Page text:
Here’s Why ‘Fallout 76’ Doesn’t Deserve The Hate Of The Whole Internet [Opinion]

An illustrated image of a bearded man wearing a Vault Suit from the 'Fallout' franchise.
Shirobokov Alexandr / shutterstock

Since its release on November 14, Bethesda’s latest offering in its popular post-apocalyptic franchise — Fallout 76 — has been met with a frothing internet hate that hasn’t been seen since the troubled release of 2016’s No Man’s Sky, or, to a lesser extent, 2014’s the Elder Scrolls Online. No Man’s Sky was jokingly referred to by many gamers on reddit, and other social media platforms, as “No Man’s Lie” — a reference to the fact that the trailer heavily oversold the game and its features to the point of deception. The Elder Scrolls Online was less contentious, but still drew a marked division between fans who either loved, or hated, the MMORPG for its differences from what had come before.

With the Xbox One version of Fallout 76 garnering a dismal 49 percent rating on popular ratings aggregator Metacritic — and the PS4 and PC versions faring only marginally better — it seems the critics and internet commentators are united in bashing the game. With sites such as Destructoid claiming that “Fallout 76 is the Chinese Democracy of video games. It’s subpar in most ways, but it’ll forever carry the burden of being egregiously offensive to anyone who claimed to adore Fallout in the first place,” and users such as the aptly named RagingKeira writing that the game has a “braindead story with literally NO npc-s. [sic],” it seems as if there truly is a great deal of anger and bitter disappointment being levied at the latest foray into Bethesda’s wasteland.

Is it warranted? To my mind, not at all.

While there are certainly valid criticisms of the game to be made — the prominent accusation of the game being bug-ridden is true, but any gamer worth their salt will recognize that Bethesda is famous for this particular QA quirk — a lot of the hate seems to come from a place of viral bandwagon-hopping than from those who actually spent more than a few hours in an irradiated West Virginia.

As evidenced by RagingKeira’s claim that there are no NPCs in the game, a claim that is often repeated in many memes related to Fallout 76, many of those who are criticizing the game are doing so based on secondhand understandings — understandings which are flatly incorrect. Fallout 76 features many NPCs, although all of them are nonhuman, and most are artificial life forms. NPC, or non-player character, simply refers to quest-givers or other neutral characters — and these exist in the game, though in a bare-bones fashion.

The launch of Fallout 76, in many ways, emulates the launch of another Bethesda property in the Elder Scrolls Online. Both games had a great deal of hype — produced organically as well as by marketing mechanisms — and both titles had a large and rabid fanbase of existing players, many of whom had never played an MMORPG before, and were likely anticipating a Utopian scenario in which single-player role-playing game elements could be perfectly transposed into an instanced online multiplayer experience. While the Elder Scrolls Online focused on larger servers with more persistent social clan hierarchies — a la World of WarcraftFallout 76 focused on smaller, more intimate multiplayer experiences with friends.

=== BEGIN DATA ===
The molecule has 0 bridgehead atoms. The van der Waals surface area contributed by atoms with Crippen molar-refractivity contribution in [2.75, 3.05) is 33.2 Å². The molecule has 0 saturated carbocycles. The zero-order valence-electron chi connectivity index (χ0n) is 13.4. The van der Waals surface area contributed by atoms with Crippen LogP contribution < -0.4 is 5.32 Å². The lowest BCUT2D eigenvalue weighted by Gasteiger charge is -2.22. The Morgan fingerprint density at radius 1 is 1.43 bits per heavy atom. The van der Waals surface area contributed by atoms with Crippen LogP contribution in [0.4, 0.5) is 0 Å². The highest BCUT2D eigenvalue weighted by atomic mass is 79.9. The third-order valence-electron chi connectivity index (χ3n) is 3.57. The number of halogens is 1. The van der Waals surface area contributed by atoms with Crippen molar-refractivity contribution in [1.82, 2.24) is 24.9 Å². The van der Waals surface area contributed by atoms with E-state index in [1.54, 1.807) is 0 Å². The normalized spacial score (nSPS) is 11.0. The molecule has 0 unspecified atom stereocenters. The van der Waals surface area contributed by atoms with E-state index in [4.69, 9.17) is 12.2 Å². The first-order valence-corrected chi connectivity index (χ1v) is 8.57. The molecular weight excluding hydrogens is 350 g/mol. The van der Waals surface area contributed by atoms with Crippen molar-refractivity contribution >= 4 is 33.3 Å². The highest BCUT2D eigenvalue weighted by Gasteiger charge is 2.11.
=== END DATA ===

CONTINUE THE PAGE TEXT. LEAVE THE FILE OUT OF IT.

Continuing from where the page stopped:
Neither game was well received at release, and to my line of thinking, a large part of this is due to heightened expectations, almost unrealistic in their scope, as to how the simple mechanics of each genre work. Expecting a multi-player focused game to deliver a cogent single player experience is rarely achieved — as it demands sacrifices of both sides. Only one prominent example stands out from the crowd, Bioware’s Star Wars: The Old Republic, and that title has mostly faded away into obscurity in the modern gaming landscape.

Some errors made by the developers are worth investigating — the substitution of promised collector’s items and pre-order bonuses is unacceptable and requires redress. But the game itself is fun enough. Traipsing through a nuked-out Appalachia in search of scrap, plans, and new victims can be extremely satisfying. The gunplay is good, the crafting system is fairly deep and comprehensive for a game this close to launch, and playing with friends is simple and rewarding.

Side quests are commonplace and expansive, and the primary quest is nothing to write home about — but hardly the stuff of nightmares, either. The reused assets are somewhat bothersome, but the old adage “if it ain’t broke, don’t fix it” could be said to apply here.

All in all, Fallout 76 shows a lot of room for growth, and needs to be rid of some serious bugs before it can be considered an equal to the games that came before it. Gamers should remember, though, that just because the gaming media and a few subreddits stand united in a singular opinion, this doesn’t mean that individual players should necessarily follow suit.

I’m having a lot of fun with Fallout 76, and I’m sure many others are, too. There’s one positive review, or at least one trending in that direction, for the pile.